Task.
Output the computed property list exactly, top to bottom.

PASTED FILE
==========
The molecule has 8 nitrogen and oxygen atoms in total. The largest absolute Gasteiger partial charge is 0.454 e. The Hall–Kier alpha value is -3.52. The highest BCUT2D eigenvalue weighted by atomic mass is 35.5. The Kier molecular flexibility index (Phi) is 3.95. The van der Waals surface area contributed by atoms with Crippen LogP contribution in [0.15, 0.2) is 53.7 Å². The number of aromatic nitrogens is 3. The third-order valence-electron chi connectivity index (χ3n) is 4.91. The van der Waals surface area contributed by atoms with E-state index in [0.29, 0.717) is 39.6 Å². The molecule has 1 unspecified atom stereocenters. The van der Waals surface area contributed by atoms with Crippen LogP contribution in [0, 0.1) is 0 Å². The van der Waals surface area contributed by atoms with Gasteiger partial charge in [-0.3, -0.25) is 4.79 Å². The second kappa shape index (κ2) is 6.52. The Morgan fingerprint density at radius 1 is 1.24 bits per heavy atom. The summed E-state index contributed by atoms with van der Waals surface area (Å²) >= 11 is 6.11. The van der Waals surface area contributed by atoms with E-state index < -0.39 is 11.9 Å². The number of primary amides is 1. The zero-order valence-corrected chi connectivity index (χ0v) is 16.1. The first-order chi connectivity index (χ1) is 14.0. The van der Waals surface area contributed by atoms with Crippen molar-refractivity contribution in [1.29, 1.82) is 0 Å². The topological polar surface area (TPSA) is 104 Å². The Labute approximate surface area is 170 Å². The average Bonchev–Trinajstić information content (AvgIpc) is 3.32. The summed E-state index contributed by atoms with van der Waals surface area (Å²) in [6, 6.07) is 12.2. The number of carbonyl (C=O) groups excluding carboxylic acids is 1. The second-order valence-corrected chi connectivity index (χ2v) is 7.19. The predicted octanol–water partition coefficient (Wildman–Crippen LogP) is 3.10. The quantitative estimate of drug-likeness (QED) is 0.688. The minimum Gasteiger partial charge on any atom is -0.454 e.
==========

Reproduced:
The molecule has 8 nitrogen and oxygen atoms in total. The largest absolute Gasteiger partial charge is 0.454 e. The Hall–Kier alpha value is -3.52. The highest BCUT2D eigenvalue weighted by atomic mass is 35.5. The Kier molecular flexibility index (Phi) is 3.95. The van der Waals surface area contributed by atoms with Crippen LogP contribution in [0.15, 0.2) is 53.7 Å². The number of aromatic nitrogens is 3. The third-order valence-electron chi connectivity index (χ3n) is 4.91. The van der Waals surface area contributed by atoms with E-state index in [0.29, 0.717) is 39.6 Å². The molecule has 1 unspecified atom stereocenters. The van der Waals surface area contributed by atoms with Crippen LogP contribution in [0, 0.1) is 0 Å². The van der Waals surface area contributed by atoms with Gasteiger partial charge in [-0.3, -0.25) is 4.79 Å². The second kappa shape index (κ2) is 6.52. The Morgan fingerprint density at radius 1 is 1.24 bits per heavy atom. The summed E-state index contributed by atoms with van der Waals surface area (Å²) >= 11 is 6.11. The van der Waals surface area contributed by atoms with E-state index < -0.39 is 11.9 Å². The number of primary amides is 1. The zero-order valence-corrected chi connectivity index (χ0v) is 16.1. The first-order chi connectivity index (χ1) is 14.0. The van der Waals surface area contributed by atoms with Crippen molar-refractivity contribution in [1.29, 1.82) is 0 Å². The topological polar surface area (TPSA) is 104 Å². The Labute approximate surface area is 170 Å². The average Bonchev–Trinajstić information content (AvgIpc) is 3.32. The summed E-state index contributed by atoms with van der Waals surface area (Å²) in [6, 6.07) is 12.2. The number of carbonyl (C=O) groups excluding carboxylic acids is 1. The second-order valence-corrected chi connectivity index (χ2v) is 7.19. The predicted octanol–water partition coefficient (Wildman–Crippen LogP) is 3.10. The quantitative estimate of drug-likeness (QED) is 0.688. The minimum Gasteiger partial charge on any atom is -0.454 e.